Depictions in fiction
- Water Margin
- Guy Gavriel Kay's River of Stars is set in a fictionalized version Song China during the reign of Emperor Huizong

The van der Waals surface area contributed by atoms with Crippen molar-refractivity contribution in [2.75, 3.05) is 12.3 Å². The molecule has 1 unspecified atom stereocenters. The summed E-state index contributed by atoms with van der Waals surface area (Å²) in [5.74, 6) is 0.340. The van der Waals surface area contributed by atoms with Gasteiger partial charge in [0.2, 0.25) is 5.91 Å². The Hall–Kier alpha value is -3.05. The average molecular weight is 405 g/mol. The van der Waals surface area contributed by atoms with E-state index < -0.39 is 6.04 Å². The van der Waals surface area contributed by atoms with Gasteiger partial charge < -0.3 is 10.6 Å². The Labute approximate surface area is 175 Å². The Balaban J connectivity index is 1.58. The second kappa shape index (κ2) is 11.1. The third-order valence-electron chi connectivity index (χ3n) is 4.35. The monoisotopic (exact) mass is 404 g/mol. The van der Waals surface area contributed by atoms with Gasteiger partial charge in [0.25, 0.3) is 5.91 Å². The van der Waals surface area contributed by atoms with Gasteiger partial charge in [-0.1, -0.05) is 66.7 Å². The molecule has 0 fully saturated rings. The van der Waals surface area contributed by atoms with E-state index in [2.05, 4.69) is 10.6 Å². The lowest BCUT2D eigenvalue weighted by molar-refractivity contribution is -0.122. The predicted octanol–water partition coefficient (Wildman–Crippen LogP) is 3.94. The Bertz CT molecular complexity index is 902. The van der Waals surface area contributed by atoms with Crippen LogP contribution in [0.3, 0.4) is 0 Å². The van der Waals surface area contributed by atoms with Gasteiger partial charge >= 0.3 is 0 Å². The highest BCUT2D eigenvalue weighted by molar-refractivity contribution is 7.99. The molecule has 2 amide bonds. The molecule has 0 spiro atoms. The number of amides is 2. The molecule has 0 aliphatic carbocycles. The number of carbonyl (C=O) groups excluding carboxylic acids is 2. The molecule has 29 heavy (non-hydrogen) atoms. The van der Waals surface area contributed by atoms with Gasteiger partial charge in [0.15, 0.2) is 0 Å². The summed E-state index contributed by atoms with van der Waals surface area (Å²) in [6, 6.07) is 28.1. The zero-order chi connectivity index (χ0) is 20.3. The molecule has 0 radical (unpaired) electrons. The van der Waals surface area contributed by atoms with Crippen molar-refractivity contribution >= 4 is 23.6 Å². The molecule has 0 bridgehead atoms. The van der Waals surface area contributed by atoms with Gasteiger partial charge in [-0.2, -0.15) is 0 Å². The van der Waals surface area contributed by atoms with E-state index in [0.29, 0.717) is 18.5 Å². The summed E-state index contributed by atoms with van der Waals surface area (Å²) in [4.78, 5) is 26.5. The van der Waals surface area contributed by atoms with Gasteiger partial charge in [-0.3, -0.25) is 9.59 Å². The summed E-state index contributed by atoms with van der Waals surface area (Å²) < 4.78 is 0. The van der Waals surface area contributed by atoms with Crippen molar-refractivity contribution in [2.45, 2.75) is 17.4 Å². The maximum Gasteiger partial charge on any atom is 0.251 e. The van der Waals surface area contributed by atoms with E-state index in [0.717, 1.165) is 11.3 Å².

- China in various works depicting the life of Genghis Khan is of this period, mostly of Western Xia and Jin empires.